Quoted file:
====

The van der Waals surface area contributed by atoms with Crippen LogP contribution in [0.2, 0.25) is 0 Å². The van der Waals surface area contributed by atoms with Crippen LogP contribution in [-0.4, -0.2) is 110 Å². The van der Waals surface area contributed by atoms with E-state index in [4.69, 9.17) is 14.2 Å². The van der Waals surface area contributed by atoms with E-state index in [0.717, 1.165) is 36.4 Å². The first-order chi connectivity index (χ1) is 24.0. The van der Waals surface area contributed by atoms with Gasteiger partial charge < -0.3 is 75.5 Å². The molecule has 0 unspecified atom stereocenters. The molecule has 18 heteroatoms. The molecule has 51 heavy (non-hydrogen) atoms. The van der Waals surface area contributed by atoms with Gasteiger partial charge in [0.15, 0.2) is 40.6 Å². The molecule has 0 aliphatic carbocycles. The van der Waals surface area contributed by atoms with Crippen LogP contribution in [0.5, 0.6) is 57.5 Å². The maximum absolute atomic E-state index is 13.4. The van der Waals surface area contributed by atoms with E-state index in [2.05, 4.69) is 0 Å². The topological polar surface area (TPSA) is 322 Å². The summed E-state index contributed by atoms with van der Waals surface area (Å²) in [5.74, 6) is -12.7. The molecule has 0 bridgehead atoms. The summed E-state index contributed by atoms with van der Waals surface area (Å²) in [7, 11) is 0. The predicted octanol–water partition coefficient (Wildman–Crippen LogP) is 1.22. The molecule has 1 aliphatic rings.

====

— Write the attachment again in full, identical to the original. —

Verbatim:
The van der Waals surface area contributed by atoms with Crippen LogP contribution in [0.2, 0.25) is 0 Å². The van der Waals surface area contributed by atoms with Crippen LogP contribution in [-0.4, -0.2) is 110 Å². The van der Waals surface area contributed by atoms with E-state index in [4.69, 9.17) is 14.2 Å². The van der Waals surface area contributed by atoms with E-state index in [0.717, 1.165) is 36.4 Å². The first-order chi connectivity index (χ1) is 24.0. The van der Waals surface area contributed by atoms with Gasteiger partial charge < -0.3 is 75.5 Å². The molecule has 0 unspecified atom stereocenters. The molecule has 18 heteroatoms. The molecule has 51 heavy (non-hydrogen) atoms. The van der Waals surface area contributed by atoms with Gasteiger partial charge in [0.15, 0.2) is 40.6 Å². The molecule has 0 aliphatic carbocycles. The van der Waals surface area contributed by atoms with Crippen LogP contribution in [0.5, 0.6) is 57.5 Å². The maximum absolute atomic E-state index is 13.4. The van der Waals surface area contributed by atoms with E-state index in [2.05, 4.69) is 0 Å². The topological polar surface area (TPSA) is 322 Å². The summed E-state index contributed by atoms with van der Waals surface area (Å²) in [5.74, 6) is -12.7. The molecule has 0 bridgehead atoms. The summed E-state index contributed by atoms with van der Waals surface area (Å²) in [7, 11) is 0. The predicted octanol–water partition coefficient (Wildman–Crippen LogP) is 1.22. The molecule has 1 aliphatic rings.